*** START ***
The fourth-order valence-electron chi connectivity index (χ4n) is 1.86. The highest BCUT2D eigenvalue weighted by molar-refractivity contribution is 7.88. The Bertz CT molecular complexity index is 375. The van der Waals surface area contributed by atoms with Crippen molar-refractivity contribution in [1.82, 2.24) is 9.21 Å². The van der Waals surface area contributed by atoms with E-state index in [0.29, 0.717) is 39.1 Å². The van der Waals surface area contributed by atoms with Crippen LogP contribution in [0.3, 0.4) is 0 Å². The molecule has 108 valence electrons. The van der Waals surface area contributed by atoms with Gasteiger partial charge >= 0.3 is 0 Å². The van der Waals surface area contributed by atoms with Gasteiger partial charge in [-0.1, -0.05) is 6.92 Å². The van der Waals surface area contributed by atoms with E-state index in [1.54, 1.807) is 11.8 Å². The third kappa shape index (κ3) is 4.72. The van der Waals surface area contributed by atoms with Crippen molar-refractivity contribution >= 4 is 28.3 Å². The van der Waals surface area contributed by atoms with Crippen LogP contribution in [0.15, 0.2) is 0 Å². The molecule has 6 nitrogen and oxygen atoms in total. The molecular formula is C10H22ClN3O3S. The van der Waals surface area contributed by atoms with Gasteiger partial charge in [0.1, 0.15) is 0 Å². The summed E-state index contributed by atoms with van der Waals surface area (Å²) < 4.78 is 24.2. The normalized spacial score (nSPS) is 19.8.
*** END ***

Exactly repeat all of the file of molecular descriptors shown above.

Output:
The fourth-order valence-electron chi connectivity index (χ4n) is 1.86. The highest BCUT2D eigenvalue weighted by molar-refractivity contribution is 7.88. The Bertz CT molecular complexity index is 375. The van der Waals surface area contributed by atoms with Crippen molar-refractivity contribution in [1.82, 2.24) is 9.21 Å². The van der Waals surface area contributed by atoms with E-state index in [0.29, 0.717) is 39.1 Å². The van der Waals surface area contributed by atoms with Crippen LogP contribution in [0.3, 0.4) is 0 Å². The molecule has 108 valence electrons. The van der Waals surface area contributed by atoms with Gasteiger partial charge >= 0.3 is 0 Å². The van der Waals surface area contributed by atoms with Gasteiger partial charge in [-0.1, -0.05) is 6.92 Å². The van der Waals surface area contributed by atoms with E-state index in [1.54, 1.807) is 11.8 Å². The third kappa shape index (κ3) is 4.72. The van der Waals surface area contributed by atoms with Crippen molar-refractivity contribution >= 4 is 28.3 Å². The van der Waals surface area contributed by atoms with Crippen LogP contribution in [0.15, 0.2) is 0 Å². The molecule has 6 nitrogen and oxygen atoms in total. The molecular formula is C10H22ClN3O3S. The van der Waals surface area contributed by atoms with Gasteiger partial charge in [0.1, 0.15) is 0 Å². The summed E-state index contributed by atoms with van der Waals surface area (Å²) < 4.78 is 24.2. The normalized spacial score (nSPS) is 19.8.